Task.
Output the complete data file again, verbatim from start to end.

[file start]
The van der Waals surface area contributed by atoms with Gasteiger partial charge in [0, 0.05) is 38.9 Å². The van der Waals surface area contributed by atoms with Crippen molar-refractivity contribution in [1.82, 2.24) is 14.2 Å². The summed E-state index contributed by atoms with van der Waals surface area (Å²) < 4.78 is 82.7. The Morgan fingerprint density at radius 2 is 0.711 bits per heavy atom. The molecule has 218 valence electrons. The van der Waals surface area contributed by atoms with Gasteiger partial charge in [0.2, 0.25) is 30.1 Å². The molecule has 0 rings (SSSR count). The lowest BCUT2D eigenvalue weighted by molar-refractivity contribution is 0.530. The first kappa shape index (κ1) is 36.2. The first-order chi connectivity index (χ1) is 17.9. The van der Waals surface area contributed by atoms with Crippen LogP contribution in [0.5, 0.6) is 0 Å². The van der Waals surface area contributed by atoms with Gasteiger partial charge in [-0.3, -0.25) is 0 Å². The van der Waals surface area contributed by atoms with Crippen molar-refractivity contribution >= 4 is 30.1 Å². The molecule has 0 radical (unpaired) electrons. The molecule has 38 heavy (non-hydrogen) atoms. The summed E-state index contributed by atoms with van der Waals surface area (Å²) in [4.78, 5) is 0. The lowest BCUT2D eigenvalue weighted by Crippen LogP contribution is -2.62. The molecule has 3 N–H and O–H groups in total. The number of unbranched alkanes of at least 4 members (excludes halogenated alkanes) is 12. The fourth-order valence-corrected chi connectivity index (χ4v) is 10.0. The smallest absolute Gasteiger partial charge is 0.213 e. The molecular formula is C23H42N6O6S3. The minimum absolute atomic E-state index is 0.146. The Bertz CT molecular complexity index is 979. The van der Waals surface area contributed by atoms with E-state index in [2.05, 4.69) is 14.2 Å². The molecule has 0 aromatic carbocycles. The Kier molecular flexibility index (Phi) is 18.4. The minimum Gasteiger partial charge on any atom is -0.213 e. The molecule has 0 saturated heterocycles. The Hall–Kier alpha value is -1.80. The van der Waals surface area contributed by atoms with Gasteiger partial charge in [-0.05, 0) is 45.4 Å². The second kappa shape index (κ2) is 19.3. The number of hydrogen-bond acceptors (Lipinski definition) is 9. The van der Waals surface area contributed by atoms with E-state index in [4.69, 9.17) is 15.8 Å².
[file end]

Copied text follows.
The van der Waals surface area contributed by atoms with Gasteiger partial charge in [0, 0.05) is 38.9 Å². The van der Waals surface area contributed by atoms with Crippen molar-refractivity contribution in [1.82, 2.24) is 14.2 Å². The summed E-state index contributed by atoms with van der Waals surface area (Å²) < 4.78 is 82.7. The Morgan fingerprint density at radius 2 is 0.711 bits per heavy atom. The molecule has 218 valence electrons. The van der Waals surface area contributed by atoms with Gasteiger partial charge in [0.2, 0.25) is 30.1 Å². The molecule has 0 rings (SSSR count). The lowest BCUT2D eigenvalue weighted by molar-refractivity contribution is 0.530. The first kappa shape index (κ1) is 36.2. The first-order chi connectivity index (χ1) is 17.9. The van der Waals surface area contributed by atoms with Crippen LogP contribution in [0.5, 0.6) is 0 Å². The van der Waals surface area contributed by atoms with Gasteiger partial charge in [-0.3, -0.25) is 0 Å². The van der Waals surface area contributed by atoms with Crippen molar-refractivity contribution >= 4 is 30.1 Å². The molecule has 0 radical (unpaired) electrons. The molecule has 38 heavy (non-hydrogen) atoms. The summed E-state index contributed by atoms with van der Waals surface area (Å²) in [4.78, 5) is 0. The lowest BCUT2D eigenvalue weighted by Crippen LogP contribution is -2.62. The molecule has 3 N–H and O–H groups in total. The number of unbranched alkanes of at least 4 members (excludes halogenated alkanes) is 12. The fourth-order valence-corrected chi connectivity index (χ4v) is 10.0. The smallest absolute Gasteiger partial charge is 0.213 e. The molecular formula is C23H42N6O6S3. The minimum absolute atomic E-state index is 0.146. The Bertz CT molecular complexity index is 979. The van der Waals surface area contributed by atoms with E-state index in [2.05, 4.69) is 14.2 Å². The molecule has 0 aromatic carbocycles. The Kier molecular flexibility index (Phi) is 18.4. The minimum Gasteiger partial charge on any atom is -0.213 e. The molecule has 0 saturated heterocycles. The Hall–Kier alpha value is -1.80. The van der Waals surface area contributed by atoms with Gasteiger partial charge in [-0.05, 0) is 45.4 Å². The second kappa shape index (κ2) is 19.3. The number of hydrogen-bond acceptors (Lipinski definition) is 9. The van der Waals surface area contributed by atoms with E-state index in [4.69, 9.17) is 15.8 Å².